This is the case for sufferers of a disease called Fatal Familial Insomnia (FFI), a rare and incurable sleep disorder that causes total sleeplessness. Starting sometime in middle age, sufferers go to bed one night and are completely unable to switch off consciously. Sleep never returns.
After around 18 months of insufferable sleeplessness, moving through phases of panic attacks, hallucinations, weight loss and dementia, death is inevitable. Read more about the discovery of this tragic neurological condition in D T Max's The Family That Couldn't Sleep.
In the name of science, volunteers have gone for days without any sleep at all, while researchers measured the mental and physical effects of sleep loss.
Here's another intriguing case from the Guinness World Records.
In 1964, a 17-year-old high school student named Randy Gardner beat the world record for sleep deprivation by staying awake for 264 hours (11 days) without using any stimulants.
The effects of sleep deprivation on Gardner were less extreme than on Peter Tripp but still included moodiness, problems with concentration and memory, paranoia and hallucinations.
After four days, he had the delusion that he was a famous American football player winning the Rose Bowl. He also mistook a street sign for a person.
On the 11th day, he was asked to subtract seven repeatedly, starting from 100. He stopped when he got to 65... and said he had forgotten what he was doing.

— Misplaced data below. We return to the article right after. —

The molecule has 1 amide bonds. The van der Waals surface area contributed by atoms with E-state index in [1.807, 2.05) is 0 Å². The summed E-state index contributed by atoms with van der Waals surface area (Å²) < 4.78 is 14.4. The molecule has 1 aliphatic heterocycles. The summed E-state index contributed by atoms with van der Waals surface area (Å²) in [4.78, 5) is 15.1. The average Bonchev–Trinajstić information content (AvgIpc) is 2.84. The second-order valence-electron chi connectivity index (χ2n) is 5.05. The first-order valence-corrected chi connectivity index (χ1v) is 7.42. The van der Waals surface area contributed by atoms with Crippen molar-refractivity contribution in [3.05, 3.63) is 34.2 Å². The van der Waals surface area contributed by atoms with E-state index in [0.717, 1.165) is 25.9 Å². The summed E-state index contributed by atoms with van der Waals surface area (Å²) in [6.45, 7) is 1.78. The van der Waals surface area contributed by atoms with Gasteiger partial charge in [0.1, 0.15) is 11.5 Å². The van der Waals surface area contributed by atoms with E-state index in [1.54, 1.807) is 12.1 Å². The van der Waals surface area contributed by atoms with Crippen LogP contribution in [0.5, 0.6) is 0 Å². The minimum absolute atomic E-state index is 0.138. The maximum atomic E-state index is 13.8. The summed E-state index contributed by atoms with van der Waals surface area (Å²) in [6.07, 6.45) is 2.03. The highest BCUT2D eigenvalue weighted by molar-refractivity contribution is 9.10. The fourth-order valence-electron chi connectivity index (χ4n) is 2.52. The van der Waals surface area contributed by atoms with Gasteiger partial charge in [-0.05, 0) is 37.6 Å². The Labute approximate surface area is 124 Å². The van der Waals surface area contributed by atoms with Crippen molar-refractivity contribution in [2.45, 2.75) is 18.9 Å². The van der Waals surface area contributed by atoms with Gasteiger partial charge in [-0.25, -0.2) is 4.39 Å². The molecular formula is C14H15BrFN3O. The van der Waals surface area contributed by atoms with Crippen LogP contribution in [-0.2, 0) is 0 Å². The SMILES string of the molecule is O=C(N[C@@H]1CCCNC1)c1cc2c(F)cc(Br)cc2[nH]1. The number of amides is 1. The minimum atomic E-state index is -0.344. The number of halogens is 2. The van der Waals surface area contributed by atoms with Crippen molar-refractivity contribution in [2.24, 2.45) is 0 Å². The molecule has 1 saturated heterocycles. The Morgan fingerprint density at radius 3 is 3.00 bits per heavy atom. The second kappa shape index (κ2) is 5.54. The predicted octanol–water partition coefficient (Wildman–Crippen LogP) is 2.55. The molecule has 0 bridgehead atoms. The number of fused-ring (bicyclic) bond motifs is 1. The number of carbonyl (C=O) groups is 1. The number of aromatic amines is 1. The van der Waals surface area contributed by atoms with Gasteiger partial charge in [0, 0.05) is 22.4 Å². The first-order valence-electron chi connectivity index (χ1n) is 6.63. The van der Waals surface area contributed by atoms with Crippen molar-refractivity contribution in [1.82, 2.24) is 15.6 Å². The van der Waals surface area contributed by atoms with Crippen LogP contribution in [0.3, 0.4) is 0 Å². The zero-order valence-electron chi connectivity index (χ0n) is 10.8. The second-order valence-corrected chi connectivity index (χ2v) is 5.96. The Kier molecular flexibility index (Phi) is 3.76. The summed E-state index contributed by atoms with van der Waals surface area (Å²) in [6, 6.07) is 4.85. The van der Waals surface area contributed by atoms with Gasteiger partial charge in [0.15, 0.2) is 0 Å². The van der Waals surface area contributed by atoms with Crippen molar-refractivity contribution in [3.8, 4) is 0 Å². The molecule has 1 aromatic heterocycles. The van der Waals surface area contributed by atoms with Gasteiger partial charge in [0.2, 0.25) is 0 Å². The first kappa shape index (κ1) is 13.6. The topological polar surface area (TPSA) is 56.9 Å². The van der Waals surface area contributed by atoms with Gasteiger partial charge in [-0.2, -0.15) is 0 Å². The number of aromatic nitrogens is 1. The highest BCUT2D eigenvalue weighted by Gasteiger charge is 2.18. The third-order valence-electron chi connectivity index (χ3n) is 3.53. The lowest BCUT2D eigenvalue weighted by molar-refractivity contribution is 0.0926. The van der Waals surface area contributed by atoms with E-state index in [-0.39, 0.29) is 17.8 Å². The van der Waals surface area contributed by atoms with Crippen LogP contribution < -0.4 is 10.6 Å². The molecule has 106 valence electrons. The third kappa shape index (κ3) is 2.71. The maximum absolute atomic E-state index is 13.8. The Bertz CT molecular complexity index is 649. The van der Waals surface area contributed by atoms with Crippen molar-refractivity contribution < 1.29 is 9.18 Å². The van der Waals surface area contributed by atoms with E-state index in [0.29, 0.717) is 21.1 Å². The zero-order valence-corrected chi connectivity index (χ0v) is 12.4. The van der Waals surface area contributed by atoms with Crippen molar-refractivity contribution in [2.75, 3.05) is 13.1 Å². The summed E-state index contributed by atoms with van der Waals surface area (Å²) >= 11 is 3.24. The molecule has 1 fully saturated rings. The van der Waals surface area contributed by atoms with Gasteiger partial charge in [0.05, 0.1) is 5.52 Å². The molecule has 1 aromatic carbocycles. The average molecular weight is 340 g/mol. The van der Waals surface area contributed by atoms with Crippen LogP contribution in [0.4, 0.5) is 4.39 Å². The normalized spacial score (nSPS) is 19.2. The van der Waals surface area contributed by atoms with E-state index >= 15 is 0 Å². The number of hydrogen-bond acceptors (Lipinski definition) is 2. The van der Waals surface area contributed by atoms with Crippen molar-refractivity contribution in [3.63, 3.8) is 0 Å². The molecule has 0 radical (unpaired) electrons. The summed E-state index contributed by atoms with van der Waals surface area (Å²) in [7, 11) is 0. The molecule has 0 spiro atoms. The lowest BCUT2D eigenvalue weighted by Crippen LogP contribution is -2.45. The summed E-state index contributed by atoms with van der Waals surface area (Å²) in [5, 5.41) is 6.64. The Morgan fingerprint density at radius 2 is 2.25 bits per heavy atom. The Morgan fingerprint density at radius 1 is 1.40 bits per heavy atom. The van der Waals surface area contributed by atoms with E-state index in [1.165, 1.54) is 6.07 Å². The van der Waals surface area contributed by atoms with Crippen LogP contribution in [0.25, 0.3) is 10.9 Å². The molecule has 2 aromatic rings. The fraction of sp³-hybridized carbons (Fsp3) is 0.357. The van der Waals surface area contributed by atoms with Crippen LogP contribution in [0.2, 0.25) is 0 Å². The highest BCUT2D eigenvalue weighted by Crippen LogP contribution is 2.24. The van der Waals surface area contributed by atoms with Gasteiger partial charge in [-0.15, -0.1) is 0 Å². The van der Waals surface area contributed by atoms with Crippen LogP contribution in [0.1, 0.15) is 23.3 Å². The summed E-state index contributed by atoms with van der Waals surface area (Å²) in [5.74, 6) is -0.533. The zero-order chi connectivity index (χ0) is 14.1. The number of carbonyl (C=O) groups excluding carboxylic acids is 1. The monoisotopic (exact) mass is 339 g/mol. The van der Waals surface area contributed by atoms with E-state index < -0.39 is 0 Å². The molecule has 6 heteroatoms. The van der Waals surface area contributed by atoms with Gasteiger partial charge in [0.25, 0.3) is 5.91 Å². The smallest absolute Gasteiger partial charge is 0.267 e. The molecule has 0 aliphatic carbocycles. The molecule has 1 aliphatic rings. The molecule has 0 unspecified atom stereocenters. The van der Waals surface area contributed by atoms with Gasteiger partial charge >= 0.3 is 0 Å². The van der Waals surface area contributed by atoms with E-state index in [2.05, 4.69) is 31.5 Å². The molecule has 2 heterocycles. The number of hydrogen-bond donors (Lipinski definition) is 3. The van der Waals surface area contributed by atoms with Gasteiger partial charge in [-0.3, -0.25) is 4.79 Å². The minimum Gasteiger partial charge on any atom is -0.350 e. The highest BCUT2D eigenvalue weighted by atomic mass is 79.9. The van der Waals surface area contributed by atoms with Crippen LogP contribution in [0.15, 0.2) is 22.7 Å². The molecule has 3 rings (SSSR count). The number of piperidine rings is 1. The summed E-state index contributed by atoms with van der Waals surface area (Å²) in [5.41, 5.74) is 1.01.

Yet later that day, Gardner held a press conference in which he spoke without slurring his words and appeared to be in excellent health.
After his marathon, Gardner slept for nearly 15 hours and returned to a normal sleeping pattern within days.
Unlike Tripp (who, incidentally, used stimulants to stay awake) there were no reports of any long term personality changes.
Much to Gardner's displeasure, within a month of setting his sleep deprivation record, Toimi Soini of Finland stayed awake for 276 hours (11.5 days).
And in 1977, Maureen Weston of the UK went without sleep for a massive 449 hours (18.7 days). She began to hallucinate towards the end but reported no lasting effects from her rocking chair marathon.
However, if you're planning a sleep deprivation stunt of your own - forget it.
Guinness World Records no longer recognizes this category because long term sleep deprivation is thought to pose serious health risks, both physically and mentally. It could even trigger other sleep disorders, not to mention long term personality changes like those displayed by Peter Tripp.
What's more, they point out that sufferers of chronic insomnia could be staying awake for far longer than these formal record attempts.
What a shame that the UK's Tony Wright didn't know this when he stayed awake for 266 hours in 2007. He thought he was outdoing Randy Gardner, and hadn't even heard of Toimi Soini.
A spokesman for Guinness World Records simply said: "People who attempt records should make sure their research is accurate or they may be very disappointed."